The True Gold Standard (Second Edition)
News Desk: Special Reports
The chart reveals that the supply of gold is tightly correlated with economic growth over the last two centuries.
As a monetary standard, gold promotes both long-run price stability and real economic growth. The former holds insofar as the supply of gold is limited. Former United States Gold Commissioner Lewis Lehrman explained that, "...total new gold production in any single year is only a minor fraction of the total supply of gold in existence--about 2 percent." Because of the costs of gold production, total supply is both limited and stable. A dollar backed by gold would have the same virtues.
Moving forward to a modernized gold standard would contribute to real economic growth by "...provid[ing] not just an American but a vast worldwide countercyclical 'stimulus package' -- one not financed by yet more government debt -- since when all other prices declined, the gold 'price' would stay constant, stimulating gold mining." That is to say, the gold standard contributes to real economic growth.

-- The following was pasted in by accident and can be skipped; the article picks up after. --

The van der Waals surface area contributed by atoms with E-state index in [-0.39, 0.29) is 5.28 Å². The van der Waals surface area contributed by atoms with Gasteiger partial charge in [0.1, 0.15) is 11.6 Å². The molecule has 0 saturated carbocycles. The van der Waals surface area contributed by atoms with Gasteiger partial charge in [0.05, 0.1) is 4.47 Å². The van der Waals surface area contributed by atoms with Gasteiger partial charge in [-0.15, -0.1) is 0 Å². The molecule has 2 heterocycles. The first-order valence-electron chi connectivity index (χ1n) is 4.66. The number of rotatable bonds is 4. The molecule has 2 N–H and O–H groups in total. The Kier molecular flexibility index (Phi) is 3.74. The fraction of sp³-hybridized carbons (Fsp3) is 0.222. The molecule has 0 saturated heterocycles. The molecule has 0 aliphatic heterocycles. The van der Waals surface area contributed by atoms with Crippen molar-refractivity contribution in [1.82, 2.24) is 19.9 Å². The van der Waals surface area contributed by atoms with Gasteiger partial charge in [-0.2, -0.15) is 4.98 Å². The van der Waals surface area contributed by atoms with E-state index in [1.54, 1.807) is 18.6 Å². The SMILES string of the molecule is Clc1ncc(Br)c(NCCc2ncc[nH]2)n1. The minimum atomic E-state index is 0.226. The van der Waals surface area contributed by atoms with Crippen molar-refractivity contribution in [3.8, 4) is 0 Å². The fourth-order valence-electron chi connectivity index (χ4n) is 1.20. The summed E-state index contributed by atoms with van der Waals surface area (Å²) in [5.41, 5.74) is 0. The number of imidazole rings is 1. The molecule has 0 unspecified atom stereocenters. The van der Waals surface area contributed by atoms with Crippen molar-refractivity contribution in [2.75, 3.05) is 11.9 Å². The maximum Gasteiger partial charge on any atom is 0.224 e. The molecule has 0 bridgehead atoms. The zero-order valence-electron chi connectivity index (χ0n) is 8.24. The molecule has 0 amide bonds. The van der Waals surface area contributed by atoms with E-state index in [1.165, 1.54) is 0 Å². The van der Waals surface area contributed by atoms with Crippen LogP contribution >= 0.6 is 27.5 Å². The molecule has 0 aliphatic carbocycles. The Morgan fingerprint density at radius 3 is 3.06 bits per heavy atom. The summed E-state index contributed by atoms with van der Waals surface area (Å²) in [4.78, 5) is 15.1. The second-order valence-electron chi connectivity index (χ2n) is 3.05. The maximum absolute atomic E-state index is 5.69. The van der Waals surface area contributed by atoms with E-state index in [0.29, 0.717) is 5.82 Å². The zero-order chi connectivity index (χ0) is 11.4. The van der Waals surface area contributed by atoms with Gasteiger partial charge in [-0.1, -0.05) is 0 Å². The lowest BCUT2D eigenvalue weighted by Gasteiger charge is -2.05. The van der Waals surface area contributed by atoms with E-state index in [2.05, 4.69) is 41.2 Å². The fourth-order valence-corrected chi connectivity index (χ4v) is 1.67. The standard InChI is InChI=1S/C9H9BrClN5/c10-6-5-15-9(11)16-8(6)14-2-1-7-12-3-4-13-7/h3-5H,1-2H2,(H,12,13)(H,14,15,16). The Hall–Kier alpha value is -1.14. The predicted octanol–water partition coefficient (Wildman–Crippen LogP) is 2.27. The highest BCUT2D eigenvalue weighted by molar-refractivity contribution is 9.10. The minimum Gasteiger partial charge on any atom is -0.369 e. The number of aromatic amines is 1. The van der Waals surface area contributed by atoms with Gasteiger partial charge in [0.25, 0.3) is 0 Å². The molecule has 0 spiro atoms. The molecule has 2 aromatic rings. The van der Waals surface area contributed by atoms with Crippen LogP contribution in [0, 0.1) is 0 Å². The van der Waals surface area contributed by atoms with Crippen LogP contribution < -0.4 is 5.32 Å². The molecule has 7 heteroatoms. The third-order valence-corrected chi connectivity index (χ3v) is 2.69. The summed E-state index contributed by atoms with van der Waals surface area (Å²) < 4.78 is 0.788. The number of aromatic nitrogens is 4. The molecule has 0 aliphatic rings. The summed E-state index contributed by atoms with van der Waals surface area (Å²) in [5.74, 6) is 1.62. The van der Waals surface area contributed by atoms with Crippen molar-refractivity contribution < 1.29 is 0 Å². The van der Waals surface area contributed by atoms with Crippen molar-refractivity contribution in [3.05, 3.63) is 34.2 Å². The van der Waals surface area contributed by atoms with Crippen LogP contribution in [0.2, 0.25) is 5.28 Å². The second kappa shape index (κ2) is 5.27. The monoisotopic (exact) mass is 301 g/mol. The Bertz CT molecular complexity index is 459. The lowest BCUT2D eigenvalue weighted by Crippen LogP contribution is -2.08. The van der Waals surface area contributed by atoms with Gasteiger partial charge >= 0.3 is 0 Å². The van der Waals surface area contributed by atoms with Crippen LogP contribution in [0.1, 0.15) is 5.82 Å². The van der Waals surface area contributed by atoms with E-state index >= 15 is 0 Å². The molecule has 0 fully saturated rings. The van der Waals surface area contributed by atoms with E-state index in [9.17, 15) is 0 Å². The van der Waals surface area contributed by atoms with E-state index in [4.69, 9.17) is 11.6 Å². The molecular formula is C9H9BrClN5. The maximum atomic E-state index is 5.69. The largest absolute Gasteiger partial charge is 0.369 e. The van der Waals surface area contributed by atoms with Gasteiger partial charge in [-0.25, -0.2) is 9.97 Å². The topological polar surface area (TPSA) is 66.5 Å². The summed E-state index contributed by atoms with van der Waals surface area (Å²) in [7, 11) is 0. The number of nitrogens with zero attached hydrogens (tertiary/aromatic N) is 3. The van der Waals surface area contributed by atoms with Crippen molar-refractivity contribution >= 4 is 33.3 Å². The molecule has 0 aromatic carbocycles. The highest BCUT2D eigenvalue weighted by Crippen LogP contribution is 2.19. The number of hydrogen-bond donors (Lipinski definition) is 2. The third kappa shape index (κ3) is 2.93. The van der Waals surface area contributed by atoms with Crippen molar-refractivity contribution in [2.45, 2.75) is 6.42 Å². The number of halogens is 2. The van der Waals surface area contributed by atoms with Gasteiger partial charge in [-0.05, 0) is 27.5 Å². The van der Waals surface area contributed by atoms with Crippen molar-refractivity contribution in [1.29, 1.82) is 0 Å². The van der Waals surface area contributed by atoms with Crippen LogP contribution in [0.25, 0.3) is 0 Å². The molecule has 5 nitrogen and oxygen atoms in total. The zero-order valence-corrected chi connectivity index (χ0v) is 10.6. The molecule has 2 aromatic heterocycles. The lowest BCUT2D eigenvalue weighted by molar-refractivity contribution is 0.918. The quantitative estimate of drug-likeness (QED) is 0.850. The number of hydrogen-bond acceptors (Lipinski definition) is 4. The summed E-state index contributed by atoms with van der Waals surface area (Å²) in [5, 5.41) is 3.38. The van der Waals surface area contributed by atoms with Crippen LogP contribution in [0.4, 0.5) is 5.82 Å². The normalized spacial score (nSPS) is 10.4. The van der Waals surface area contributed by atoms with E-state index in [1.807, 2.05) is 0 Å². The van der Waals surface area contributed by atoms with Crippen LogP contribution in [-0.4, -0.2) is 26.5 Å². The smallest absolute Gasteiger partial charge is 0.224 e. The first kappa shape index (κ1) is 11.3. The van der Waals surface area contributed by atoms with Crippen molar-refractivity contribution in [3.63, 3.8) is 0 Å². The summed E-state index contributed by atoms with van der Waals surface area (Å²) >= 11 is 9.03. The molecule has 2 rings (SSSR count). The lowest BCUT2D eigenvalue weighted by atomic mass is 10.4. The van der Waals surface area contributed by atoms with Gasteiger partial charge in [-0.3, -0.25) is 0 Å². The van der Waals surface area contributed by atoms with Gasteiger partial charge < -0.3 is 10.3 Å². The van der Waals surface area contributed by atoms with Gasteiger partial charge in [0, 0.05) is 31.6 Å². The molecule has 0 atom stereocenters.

This final point may be observed most dramatically in the chart as the divergence between economic growth and the growth of the gold supply. This began with the creation of the Federal Reserve System in 1913-14 which was followed by the collapse of the classical gold standard and the establishment of the Bretton Woods system in 1944. This deviation is most obvious in the years following Nixon's 1971 rescission of the gold standard whereby economic growth exceeds the supply of gold, inflation--including that of the money supply--runs rampant, and dollars become backed only "by the full faith and credit of the United States government."